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Congress Adopts Sessions Authored Measure That Would Help Law Enforcement Track Down Fugitive Sex Offenders

By Brandon Moseley
Alabama Political Reporter

U.S. Sen. Jeff Sessions (R) from Alabama issued a written statement on Tuesday after Congress adopted Sessions’ bipartisan proposal to help the U.S. Marshals Service track down fugitive sex offenders as part of the Child Protection Act.

Sen. Sessions said, “I am pleased to see my proposal finally pass, and grateful to Senators Cornyn and Blumenthal for including it in the Child Protection Act. I introduced the Finding Fugitive Sex Offenders Act in order to help the U.S. Marshals Service track down sex offenders who fail to register as required by law and attempt to evade detection. Speed is critical in child abduction cases. These investigations are often fast-moving, and I believe this law will prove to be a useful tool to help law enforcement find missing children. Many other investigative agencies already have this authority, but curiously it is not available in these critical situations. Now the Marshals Service can more easily track these offenders in real time across multiple jurisdictions and hopefully stop future crimes before they occur.”

Other federal agencies, including the IRS and the EPA, have administrative subpoena authority. Under current law the U.S. Marshals Service does not. Sessions introduced the Finding Fugitive Sex Offenders Act in March of 2011 to correct this disparity and give the U.S. Marshals Service the tools it needs to track down dangerous fugitives. Sessions’ legislation was bipartisan and had 21 cosponsors. It was included as part of the bipartisan Child Protection Act, which was introduced by Sens. John Cornyn (R) from Texas and Richard Blumenthal (D) from Connecticut.

According to information from the U.S. Marshals fact sheet: The U.S. Marshals Service is the federal government’s primary agency for fugitive investigations and the agency holds all federal arrest warrants until execution or dismissal.

In fiscal year 2011, the Marshals apprehended more than 36,200 federal fugitives, clearing approximately 39,400 felony warrants. U.S. Marshals task forces combine the efforts of federal, state and local law enforcement agencies to locate and arrest the most dangerous fugitives.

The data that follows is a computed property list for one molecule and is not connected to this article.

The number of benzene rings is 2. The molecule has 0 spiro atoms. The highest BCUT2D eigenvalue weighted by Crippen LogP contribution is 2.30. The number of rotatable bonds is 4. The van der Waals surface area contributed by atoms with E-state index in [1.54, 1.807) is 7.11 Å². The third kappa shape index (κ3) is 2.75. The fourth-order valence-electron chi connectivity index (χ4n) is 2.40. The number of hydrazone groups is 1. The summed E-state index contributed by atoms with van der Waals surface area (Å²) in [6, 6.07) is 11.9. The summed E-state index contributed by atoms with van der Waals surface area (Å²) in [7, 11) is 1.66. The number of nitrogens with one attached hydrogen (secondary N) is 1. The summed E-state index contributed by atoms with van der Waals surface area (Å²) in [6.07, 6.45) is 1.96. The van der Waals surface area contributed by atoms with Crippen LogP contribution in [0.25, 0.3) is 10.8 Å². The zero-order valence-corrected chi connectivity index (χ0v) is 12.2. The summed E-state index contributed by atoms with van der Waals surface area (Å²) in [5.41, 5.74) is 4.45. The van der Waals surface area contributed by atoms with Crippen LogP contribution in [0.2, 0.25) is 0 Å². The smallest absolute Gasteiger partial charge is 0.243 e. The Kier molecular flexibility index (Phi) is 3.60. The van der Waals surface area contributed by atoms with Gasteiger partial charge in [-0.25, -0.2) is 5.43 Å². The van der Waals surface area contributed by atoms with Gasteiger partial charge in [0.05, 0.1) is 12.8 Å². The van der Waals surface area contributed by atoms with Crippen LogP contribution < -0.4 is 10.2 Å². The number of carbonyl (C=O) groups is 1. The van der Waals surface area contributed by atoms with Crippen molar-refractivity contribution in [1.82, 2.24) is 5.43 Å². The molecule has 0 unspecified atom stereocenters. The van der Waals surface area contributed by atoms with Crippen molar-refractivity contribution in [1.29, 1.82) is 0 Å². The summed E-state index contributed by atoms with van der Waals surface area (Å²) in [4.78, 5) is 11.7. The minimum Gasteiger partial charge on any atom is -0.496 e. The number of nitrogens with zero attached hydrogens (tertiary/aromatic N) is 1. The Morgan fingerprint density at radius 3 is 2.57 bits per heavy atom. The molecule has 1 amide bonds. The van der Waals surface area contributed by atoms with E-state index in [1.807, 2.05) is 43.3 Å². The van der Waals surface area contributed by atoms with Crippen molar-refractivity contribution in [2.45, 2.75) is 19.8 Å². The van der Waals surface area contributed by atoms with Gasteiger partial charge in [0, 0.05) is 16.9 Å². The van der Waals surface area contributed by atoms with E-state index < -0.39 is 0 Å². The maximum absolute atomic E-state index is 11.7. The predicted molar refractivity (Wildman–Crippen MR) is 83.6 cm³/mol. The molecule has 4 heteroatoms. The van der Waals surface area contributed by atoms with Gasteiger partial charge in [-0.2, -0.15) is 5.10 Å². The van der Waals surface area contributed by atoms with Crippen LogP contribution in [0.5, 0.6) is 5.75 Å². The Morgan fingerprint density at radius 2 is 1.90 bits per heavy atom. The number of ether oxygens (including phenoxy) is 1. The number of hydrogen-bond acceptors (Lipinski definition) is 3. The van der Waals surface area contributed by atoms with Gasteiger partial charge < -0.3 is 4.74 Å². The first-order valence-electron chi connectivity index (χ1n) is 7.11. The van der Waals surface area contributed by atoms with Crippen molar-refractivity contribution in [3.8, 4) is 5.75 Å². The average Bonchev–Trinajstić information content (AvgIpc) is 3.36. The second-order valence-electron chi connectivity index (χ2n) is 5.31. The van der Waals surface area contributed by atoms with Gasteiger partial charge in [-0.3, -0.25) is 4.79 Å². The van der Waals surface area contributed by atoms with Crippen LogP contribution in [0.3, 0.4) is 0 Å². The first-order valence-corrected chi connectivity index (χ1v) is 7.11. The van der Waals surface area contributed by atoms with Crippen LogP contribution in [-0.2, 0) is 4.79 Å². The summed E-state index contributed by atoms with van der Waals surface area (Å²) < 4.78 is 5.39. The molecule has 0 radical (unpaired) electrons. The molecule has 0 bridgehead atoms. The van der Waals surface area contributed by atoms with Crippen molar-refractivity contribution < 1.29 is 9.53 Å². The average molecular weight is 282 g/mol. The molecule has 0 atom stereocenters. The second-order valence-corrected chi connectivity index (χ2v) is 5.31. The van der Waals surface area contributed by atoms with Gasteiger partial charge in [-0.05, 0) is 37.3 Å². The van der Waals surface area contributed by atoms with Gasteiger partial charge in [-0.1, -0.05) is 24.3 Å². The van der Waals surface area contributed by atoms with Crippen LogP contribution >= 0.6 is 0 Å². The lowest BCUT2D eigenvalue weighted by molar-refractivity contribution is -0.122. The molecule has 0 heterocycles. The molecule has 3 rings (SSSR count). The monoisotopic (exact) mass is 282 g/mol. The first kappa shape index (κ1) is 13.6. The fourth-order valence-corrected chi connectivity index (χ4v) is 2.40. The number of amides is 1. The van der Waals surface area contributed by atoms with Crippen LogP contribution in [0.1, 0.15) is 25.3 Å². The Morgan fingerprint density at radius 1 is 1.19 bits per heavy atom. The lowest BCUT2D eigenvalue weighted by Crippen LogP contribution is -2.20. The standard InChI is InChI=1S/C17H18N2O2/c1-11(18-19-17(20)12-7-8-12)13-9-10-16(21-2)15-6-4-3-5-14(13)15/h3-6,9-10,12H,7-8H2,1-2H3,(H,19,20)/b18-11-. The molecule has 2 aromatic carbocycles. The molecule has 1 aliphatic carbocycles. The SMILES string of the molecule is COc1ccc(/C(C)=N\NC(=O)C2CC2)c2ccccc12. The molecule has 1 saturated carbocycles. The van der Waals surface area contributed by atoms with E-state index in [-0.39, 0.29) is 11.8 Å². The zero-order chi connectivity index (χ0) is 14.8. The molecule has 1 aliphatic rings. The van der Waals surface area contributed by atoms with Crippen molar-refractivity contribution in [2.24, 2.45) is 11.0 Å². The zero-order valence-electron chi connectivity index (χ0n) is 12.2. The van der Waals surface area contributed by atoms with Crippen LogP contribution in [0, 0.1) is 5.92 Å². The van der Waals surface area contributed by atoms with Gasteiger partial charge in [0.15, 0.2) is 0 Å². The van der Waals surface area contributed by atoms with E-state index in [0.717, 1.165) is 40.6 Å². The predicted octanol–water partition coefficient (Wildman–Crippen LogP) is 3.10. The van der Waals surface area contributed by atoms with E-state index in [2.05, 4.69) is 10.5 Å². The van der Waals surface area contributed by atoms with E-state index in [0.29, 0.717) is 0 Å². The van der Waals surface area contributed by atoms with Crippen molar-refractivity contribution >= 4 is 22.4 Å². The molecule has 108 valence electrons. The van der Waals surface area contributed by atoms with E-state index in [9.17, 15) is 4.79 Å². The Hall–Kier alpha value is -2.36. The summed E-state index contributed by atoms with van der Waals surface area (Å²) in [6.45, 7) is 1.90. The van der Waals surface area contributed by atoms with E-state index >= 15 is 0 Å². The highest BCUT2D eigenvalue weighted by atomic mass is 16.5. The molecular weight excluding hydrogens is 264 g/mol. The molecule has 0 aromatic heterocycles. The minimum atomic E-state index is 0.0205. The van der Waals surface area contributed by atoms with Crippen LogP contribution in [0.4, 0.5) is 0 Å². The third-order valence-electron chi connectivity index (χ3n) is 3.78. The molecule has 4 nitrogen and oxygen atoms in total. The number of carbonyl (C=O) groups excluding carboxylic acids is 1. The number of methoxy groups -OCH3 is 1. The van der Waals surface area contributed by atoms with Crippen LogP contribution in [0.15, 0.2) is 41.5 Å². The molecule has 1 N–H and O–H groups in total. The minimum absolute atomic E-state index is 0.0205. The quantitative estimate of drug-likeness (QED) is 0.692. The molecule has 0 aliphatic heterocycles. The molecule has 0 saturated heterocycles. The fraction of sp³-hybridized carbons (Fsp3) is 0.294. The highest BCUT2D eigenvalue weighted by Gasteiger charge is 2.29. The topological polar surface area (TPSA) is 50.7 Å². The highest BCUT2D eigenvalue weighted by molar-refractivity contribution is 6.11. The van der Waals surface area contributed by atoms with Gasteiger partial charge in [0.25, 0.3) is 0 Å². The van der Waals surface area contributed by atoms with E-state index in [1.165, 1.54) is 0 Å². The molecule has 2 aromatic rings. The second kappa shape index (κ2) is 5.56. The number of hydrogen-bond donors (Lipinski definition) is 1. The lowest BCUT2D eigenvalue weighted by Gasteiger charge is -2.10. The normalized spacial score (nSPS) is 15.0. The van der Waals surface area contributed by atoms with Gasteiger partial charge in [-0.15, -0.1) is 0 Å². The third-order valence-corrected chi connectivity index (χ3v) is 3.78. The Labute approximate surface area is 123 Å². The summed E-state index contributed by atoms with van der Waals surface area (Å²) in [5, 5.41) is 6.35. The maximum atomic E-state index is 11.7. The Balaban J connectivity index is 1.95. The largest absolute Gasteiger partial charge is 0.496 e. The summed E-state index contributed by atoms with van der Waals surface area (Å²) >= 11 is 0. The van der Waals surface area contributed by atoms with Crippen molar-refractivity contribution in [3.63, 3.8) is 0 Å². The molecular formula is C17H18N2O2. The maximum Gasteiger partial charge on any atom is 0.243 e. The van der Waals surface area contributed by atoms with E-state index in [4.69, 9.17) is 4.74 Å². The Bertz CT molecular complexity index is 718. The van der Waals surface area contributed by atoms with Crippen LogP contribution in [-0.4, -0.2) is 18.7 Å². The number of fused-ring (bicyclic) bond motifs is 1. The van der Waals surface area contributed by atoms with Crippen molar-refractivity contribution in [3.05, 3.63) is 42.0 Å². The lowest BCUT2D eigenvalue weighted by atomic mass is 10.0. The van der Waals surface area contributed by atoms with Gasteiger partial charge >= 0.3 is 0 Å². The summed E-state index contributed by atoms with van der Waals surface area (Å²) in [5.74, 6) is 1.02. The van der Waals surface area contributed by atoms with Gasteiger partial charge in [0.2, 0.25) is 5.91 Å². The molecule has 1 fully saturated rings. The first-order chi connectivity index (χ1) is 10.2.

They also serve as the central point for agencies to share information on fugitive matters. The U.S. Marshals currently lead 75 district fugitive task forces and seven Congressionally-funded regional fugitive task forces dedicated to investigating violent crime and locating and apprehending wanted criminals.

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Marshals-led district task forces arrested 86,400 state and local fugitives in FY 2011, clearing approximately 113,300 state and local felony warrants. The Marshals also lead ad-hoc task forces in special cases such as when an inmate escapes from prison.  The U.S. Marshals Service works with the international law enforcement community to apprehend fugitives abroad as well as to seek foreign fugitives living or residing in the United States.

In 2011, the Marshals coordinated 894 extraditions and deportations. The Marshals have four foreign field offices in Jamaica, Mexico, the Dominican Republic and Colombia and work closely with law enforcement agencies along the borders of Mexico and Canada as well as the State Department’s Diplomatic Security Service. The agency also holds key positions at Interpol. In 2011 the Marshals apprehended 12,144 sex offenders.

The Marshals National Sex Offender Targeting Center is an interagency intelligence and operations center that supports the identification, investigation, location, apprehension and prosecution of noncompliant, unregistered fugitive sex offenders.

The center collaborates with the National Center for Missing and Exploited Children and the Department of Justice’s Sex Offender Sentencing, Monitoring, Apprehending, Registering and Tracking (SMART) Office to support all levels of law enforcement in pursuing unregistered and noncompliant sex offenders.

Senator Sessions is a senior member of the Senate Judiciary Committee and prior to his service in the United States Senate worked in the Justice System first as a US Attorney for Alabama under President Ronald Reagan and later as Alabama’s Attorney General.

Written By

Brandon Moseley is a former reporter at the Alabama Political Reporter.



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